He’s written a piece on the BBC website, all about ‘the sound that defined his youth‘.
It seems to me that he’s a bit of a dilettante.
The piece is wrong in lots of ways. For instance, there is no such thing, as far as I know, as a northern soul ‘revival night’. There are just northern soul nights. You only revive something which is dead or dying, and northern soul has been going strong since the late 1960s. The 100 Club all-nighters, which I attended quasi-religiously as a teenager, are still packed, 35 years later.
But most egregiously, it is wrong in the list of records which he would ‘play if they gave me control of the decks for an hour’ at one of these ‘Northern Soul revival nights’.
It’s hard to put it in book terms, but it’s like writing a piece – a serious piece – for the BBC about your top 20 authors, and including Lee Child and Dan Brown.
Sure, you may have read them once, on holiday, along with 90% of the population – but you aren’t going to admit it publicly, and you certainly don’t want to re-read them in case you missed something first time around.
The main raison d’être for northern soul’s existence was and remains the discovery (and playing) of previously unheard records. Some people are still doing this – amazingly, there are still tracks out there which were recorded in 1965 but have yet to be unearthed.
But every single one of the records Paul Mason chooses was played in the 1970s, and is now what is known in the trade as ‘played out’ – DJs have played them a million times before, literally, and no-one wants to hear them again, ever*.
Not that I go to northern soul all-nighters any more, but I would be astonished if Chuck Wood’s Seven Days Too Long (Paul Mason manages to get the title wrong – as he does with others) was even allowed into the building.
I don’t exclude the possibility that some canny promoter somewhere will invite Paul Mason along to play a set, based on this list, but I wouldn’t think he’ll get a very positive reaction.
The annoying thing is that if they had allowed someone like Adrian Croasdell – promoter of the long-running 6Ts all-nighters at the 100 Club London – to write this piece, it could have been interesting. As it is, it’s as though they had asked Croasdell to write their economics coverage. (He might be better at that, too.)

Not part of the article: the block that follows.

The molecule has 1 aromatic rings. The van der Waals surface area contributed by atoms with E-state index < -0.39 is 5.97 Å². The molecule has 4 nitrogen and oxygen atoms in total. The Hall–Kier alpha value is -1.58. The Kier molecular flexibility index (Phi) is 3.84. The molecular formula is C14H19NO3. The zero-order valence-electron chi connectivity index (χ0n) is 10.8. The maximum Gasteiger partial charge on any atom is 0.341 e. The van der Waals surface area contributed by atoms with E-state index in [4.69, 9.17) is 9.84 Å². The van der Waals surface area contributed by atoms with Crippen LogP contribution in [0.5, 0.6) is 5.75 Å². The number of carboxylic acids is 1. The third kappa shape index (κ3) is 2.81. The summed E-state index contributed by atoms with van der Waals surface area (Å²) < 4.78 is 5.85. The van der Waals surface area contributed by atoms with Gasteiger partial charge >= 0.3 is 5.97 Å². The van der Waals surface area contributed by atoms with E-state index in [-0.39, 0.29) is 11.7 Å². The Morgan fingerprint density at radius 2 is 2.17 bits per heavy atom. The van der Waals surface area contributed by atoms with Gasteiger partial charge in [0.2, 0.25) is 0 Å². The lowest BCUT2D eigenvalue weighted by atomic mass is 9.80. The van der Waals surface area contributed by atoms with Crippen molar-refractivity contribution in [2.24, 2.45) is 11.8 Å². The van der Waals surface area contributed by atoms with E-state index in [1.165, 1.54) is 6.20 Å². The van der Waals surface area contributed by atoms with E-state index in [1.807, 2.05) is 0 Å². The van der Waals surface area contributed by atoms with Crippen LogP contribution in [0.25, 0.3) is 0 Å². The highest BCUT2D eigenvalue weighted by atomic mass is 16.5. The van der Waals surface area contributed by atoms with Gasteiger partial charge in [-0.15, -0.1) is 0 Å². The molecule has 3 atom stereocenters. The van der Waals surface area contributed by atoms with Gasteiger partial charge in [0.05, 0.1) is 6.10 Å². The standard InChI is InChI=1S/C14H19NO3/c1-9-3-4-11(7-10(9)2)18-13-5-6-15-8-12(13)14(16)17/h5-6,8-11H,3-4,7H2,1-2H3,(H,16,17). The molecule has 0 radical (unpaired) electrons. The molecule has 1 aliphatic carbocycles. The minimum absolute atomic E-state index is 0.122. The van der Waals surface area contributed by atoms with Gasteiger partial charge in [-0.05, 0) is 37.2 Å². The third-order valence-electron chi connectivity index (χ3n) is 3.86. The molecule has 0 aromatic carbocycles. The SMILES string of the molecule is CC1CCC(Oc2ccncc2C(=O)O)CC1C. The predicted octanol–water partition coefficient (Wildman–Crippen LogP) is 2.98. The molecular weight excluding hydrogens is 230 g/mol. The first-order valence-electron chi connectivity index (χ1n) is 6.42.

A chum emails me with this piece from VICE Magazine, in which Paul Mason reveals how ‘I left the original scene in around 1979 because the music – and the fashion – seemed stuck in a timewarp even then.’
And then he gives us his favourite 21 records… which would have been big in 1979. He doesn’t seem to do irony!
Okeh, Ric-Tic, Mala and Cameo Parkway are not ‘obscure labels’. Mala was owned by Columbia Pictures. CamPark were a major. Ric-Tic was big enough for Berry Gordy to pay a million dollars in 1967/68 to buy out their artists. Okeh had been around since 1918 and was a subsidiary of Columbia Records, whose artists included such obscure names as The Byrds, Barbara Streisand and Simon and Garfunkel. (Okeh’s own roster included unknowns including Louis Armstrong, Burl Ives and Duke Ellington.)
And Bronchipax was not ‘poor man’s speed’. Bronchipax was pharmaceutically pure; poor man’s speed was powder cooked up in some bloke’s garage and was swallowed wrapped in a piece of loo roll to avoid mouth ulcers.
MP Tom Watson is apparently now an expert, too, advising journalists (incorrectly) that it’s the ‘Manchester Twisted Wheel’, as opposed to merely The Twisted Wheel, and retweeting Paul Mason’s spotify playlist for all he’s worth. When MPs start proclaiming their love for something, it’s time to get out.
Here’s one, specially for Tom:
*OK, to be fair Mel Britt, Yvonne Baker and The Seven Souls are timeless.
I Still Love You remains a very good tune:
But if you’re looking for well-known but still rare records, it’s just not as good as Johnny Rodgers and the Nu Tones’ Make A Change…
…or Magnetics’ Count The Days…
…or The Prophets’ If I Had (One Gold Piece):